I’m not much of a gear head, but when I was given the opportunity to try out a pre-production X-T2 I couldn’t resist. I’ve shot this entire wedding season on the fantastic X-Pro2’s, the image quality and high ISO performance of the latest X-trans sensor is phenomenal. The focusing system of the X-Pro2 was also a huge leap forward from the XT1 so I had high expectations of the X-T2 and it didn’t disappoint.
Essentially the sensor in the new X-T2 is the same as those found in the X-Pro2. With this in mind, I’m not going to go over old ground beyond saying the files from the 24mp sensor are simply beautiful. The colours have an organic feel to them with skin tones that look believable straight out of the box. The dynamic range is fantastic and allows me to produce files with lots of detail from the deepest shade right through to the brightest highlights with low noise even when using high ISO. Of course, you can personalise the cameras output in camera and shoot jpg or (as I prefer) within your chosen image editing software and shoot RAW.
As well as the sensor the X-T2 also shares the X-Pro2’s focusing system. The big surprise when using the X-T2 is how much zippier the focusing feels compared to my X-Pro2’s, this is good news because Fuji is fantastic at keeping their cameras and users up to date so I’m confident this same responsiveness will find its way via firmware to my X-Pro2’s very soon.
The most noticeable difference for me is the viewfinder, It’s noticeably bigger than that of the X-Pro2. Although not a deal breaker this is worth bearing in mind if you have less than amazing eyesight. I really enjoyed the larger viewfinder, this made a big difference to me when shooting weddings especially towards the end of the day when my eyes get tired. Having a larger viewing area is always going to be a bonus when composing images.
The X-T2 is small and very quiet which is just one of the many reasons I love shooting weddings on Fuji. The compact camera allows me to get closer to people without invading their space like a large DLSR with a big lens might and the virtually silent shutter allows me to take as many frames as I need whilst remaining undetected. People may argue you can get just as close with a large DLSR, this is just my personal experience and preference, there is no right or wrong here.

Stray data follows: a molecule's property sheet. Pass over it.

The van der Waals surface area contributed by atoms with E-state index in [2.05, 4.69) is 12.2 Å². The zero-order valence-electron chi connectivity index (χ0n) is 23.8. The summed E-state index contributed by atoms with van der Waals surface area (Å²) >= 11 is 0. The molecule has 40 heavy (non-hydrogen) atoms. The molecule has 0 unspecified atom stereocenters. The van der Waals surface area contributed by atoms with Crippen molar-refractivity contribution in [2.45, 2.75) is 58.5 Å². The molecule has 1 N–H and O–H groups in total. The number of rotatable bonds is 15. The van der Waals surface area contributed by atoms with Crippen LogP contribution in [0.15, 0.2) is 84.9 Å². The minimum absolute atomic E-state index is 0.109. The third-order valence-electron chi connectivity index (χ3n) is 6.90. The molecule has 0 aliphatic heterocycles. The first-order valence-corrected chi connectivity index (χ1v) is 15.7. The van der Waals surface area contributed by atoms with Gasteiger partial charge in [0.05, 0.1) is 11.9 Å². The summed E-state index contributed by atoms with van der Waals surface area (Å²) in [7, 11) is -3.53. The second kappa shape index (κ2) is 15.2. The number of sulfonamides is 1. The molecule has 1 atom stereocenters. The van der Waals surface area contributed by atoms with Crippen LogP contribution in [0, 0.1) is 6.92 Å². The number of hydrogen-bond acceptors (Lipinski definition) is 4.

I used the X-T2 with and without the optional battery grip. The grip has many benefits, it holds two extra batteries meaning I could shoot all day without needing to swap batteries, it also allows easier portrait oriented shooting with its focus point selector and vertical shutter button. The grip also makes the camera a bit bigger and can make shooting a bit more stable for some photographers. My own preference is without the grip as I prefer the size and weight advantage, have never been troubled with battery life (it only takes a few seconds to change a battery) but mainly because I don’t take vertical images EVER!
As fantastic as the X-T2 I borrowed was, it was a pre-production camera running pre-release firmware so I didn’t use it as a main camera or for the important shots. With that in mind, I only used this camera once I knew I’d bagged the shot. I was being over precautions it did perform flawlessly, this was purely down to professionalism. When I did use the X-T2 it never faltered or let me down. The focusing snapped onto the subject even in tough lighting situations like extreme backlight or a dark dance floor and the metering was spot on.
I also tested the X-T2 using off camera flash during the first dance. The separate dials for ISO and shutter speed made shooting flash (always in manual) easier for me than with my X-Pro2’s combined dial. I set the top fn button to ‘preview exposure on/off’ making working with flash and manual fast. Being able to turn previewing off also makes composing and shooting with flash in dark situations much easier with Fuji’s electronic viewfinder than with DLSR optical viewfinders.
I’m delighted my two favourite features of the X-Pro2 have found their way onto the X-T2. The focus selector button/joystick makes selecting the focus points super fast meaning you have less chance of missing the action. The second feature I love is the ‘C’ setting on the exposure compensation dial, not only does this make adjustments faster it also goes to +/- 5 stops compared to just 3 on the dial.
Unsurprisingly, I love theX-T2 it’s everything I could wish for as a wedding photographer (or any other kind of photographer). It genuinely does everything I could want as a wedding photographer.
If you just took delivery of your X-T2 then I’m sure you’re going to love it too.
If you are still shooting with a DSLR you seriously need to take a look at the X-T2 (or X-Pro2) there has never been a better time (or camera) to go mirrorless.
Will I be buying one? Without a doubt! However, my X-Pro2’s are amazingly good cameras too and won’t be going anywhere.
Words and pictures by Rob Sanderson, Liverpool wedding photographer